Guest post by Thom Harrison
‘Suddenly I viddied what I had to do and what I had wanted to do, and that was to do myself in; to snuff it, to blast off forever out of this wicked cruel world. One moment of pain, perhaps, and then sleep forever and ever and ever.’
- Anthony Burgess: A Clockwork Orange
I must be the only one reduced to the wretched fatalism of Burgess’s mind-fucked anti-hero every time a contented plebeian flicks on the wireless. Surely the opposite must be the case? Buried somewhere deep within the BBC vaults there must be some sacred propagandist text which reads: “Thou shalt not play anything remotely interesting, lest thy wish them all go a bit mental.” Heaven forbid a record should inspire more than a tap of the steering wheel and a cathartic ooh I love you baby on some greying weekday afternoon. People-carriers across the country would no doubt begin veering into traffic under the sheer existential strain of it all. “I bloody hate the school-run. Goodbye cruel world!”
Some would argue that it’s all about supply and demand. Well no, not quite – and herein lies the problem. The BBC, as we’re all aware, is a unique institution. Even the passing ease with which it can be described as such says a lot. No sane person could bestow the mantle of ‘institution’ upon something like BskyB. No: The Beeb’s Royal Charter requires it to inform, educate, and entertain – and in that order, thankyouverymuch. And, in everything from polemical journalism to kitchen-sink drama, it’s an ascetic which shines through time and time again. Why, then, should its two premier music stations generally sound as trite and as cliché-ridden as any other?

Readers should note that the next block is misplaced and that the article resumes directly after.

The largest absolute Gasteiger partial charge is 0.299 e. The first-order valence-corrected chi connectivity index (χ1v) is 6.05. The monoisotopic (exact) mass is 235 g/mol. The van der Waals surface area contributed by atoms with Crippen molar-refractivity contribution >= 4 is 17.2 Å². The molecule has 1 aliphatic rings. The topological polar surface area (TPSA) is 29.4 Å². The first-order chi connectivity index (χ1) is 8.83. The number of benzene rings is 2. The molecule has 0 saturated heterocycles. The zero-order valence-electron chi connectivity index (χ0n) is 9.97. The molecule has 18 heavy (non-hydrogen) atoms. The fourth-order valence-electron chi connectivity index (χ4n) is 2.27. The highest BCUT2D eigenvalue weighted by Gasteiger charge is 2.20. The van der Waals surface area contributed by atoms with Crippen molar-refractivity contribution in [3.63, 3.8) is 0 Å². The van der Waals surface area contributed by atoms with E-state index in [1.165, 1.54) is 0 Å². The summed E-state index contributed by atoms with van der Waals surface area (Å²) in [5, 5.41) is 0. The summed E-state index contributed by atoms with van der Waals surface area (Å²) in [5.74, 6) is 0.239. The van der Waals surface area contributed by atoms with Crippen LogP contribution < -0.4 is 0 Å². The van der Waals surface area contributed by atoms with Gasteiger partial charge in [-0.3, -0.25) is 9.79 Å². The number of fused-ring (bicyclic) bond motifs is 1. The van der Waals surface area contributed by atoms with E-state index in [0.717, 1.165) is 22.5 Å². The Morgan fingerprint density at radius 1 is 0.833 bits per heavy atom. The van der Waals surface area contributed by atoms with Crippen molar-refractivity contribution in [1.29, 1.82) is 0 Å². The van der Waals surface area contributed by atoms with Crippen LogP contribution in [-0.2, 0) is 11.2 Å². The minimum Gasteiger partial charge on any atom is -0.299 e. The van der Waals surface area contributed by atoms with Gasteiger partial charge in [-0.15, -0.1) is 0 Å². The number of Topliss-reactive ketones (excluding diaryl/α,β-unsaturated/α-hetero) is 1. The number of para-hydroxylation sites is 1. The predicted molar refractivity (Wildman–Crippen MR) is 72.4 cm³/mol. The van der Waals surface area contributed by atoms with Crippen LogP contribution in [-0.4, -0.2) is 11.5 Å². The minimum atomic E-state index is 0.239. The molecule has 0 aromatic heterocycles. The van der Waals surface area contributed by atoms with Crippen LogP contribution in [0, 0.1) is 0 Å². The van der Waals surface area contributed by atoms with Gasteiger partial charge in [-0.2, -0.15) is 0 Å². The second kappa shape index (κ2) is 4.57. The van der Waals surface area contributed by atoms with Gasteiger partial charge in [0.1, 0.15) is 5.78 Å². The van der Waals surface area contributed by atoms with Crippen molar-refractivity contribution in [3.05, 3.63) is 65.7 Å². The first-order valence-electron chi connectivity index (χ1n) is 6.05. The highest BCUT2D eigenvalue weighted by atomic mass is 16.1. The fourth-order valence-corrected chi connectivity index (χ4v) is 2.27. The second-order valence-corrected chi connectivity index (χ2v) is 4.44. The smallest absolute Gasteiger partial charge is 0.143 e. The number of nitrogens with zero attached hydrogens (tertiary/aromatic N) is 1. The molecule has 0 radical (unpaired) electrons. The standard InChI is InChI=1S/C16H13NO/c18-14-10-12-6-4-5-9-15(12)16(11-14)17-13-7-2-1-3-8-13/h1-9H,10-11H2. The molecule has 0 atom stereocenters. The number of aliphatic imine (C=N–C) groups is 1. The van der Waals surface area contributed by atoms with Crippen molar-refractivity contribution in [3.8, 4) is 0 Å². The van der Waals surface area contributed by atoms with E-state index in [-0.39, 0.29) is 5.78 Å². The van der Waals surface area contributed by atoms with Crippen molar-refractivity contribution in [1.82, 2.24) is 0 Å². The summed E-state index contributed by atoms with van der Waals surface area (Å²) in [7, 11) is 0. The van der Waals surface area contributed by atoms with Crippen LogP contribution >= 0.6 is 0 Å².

Chances are the powers-that-be are simply out of touch. Fewer and fewer people actually go out and buy music nowadays, yet the age of the legal internet download remains in its infancy. Former gospels, such as the NME, have become too financially desperate to put their weight behind anything but the most frivolous of teenage fads. Rather than having disappeared, the glib boy bands of the late 90s now seem to have been sneakily assimilated into ‘alternative culture’ to form some sort of irksome pseudo-indie hybrid. These bands don’t rise to fame out of artistic merit; mundanity itself seeks them out to satisfy as many consumer groups as possible in one numbing, tedious sweep.
BBC radio playlists often seem governed by such a tactic. One could be forgiven for assuming that the only reason the prime-time DJ collective turned up to the funeral of the late, great John Peel was to lament the loss of some cuddly old uncle figure. How else do they demonstrate their respect for the man and his achievements? With all the emotional integrity of a green energy advert by Shell, briefly sweet-talking us only to continue pumping out the same noxious sludge with reckless abandon. Every time a record by The Feeling is played, the apocalypse draws closer.
Could this simply be the inevitable echo of a mediocre music scene, or even – dare I say it – the apt reflection of rampant poor taste? With Lady Gaga, McFly and The Ting Tings having descended on to the main V Festival stages last weekend, one might imagine so (though at least these staple Radio 1 artists prove the station is daring enough to be obnoxious). The point, if true, should only heighten the need for superior public service. My complaint isn’t meant as some Daily Mail diatribe over the cost to the bleedin’ taxpayer. The problem is the apparent tacit consent between a supposedly non-commercial entity and the shameless Simon Cowell’s of this world.
The BBC should be striving to justify the renewal of the license-fee in 2013 rather than yielding to the disinterested norms of moneymaking. More than this, we urgently need to start conceiving of popular music as bone fide art – not mere ‘distraction’. Nobody should smother the cultural kernel from which truly great new music could emerge. Only the BBC, it seems sad but true, has carte blanche to be so idealistic.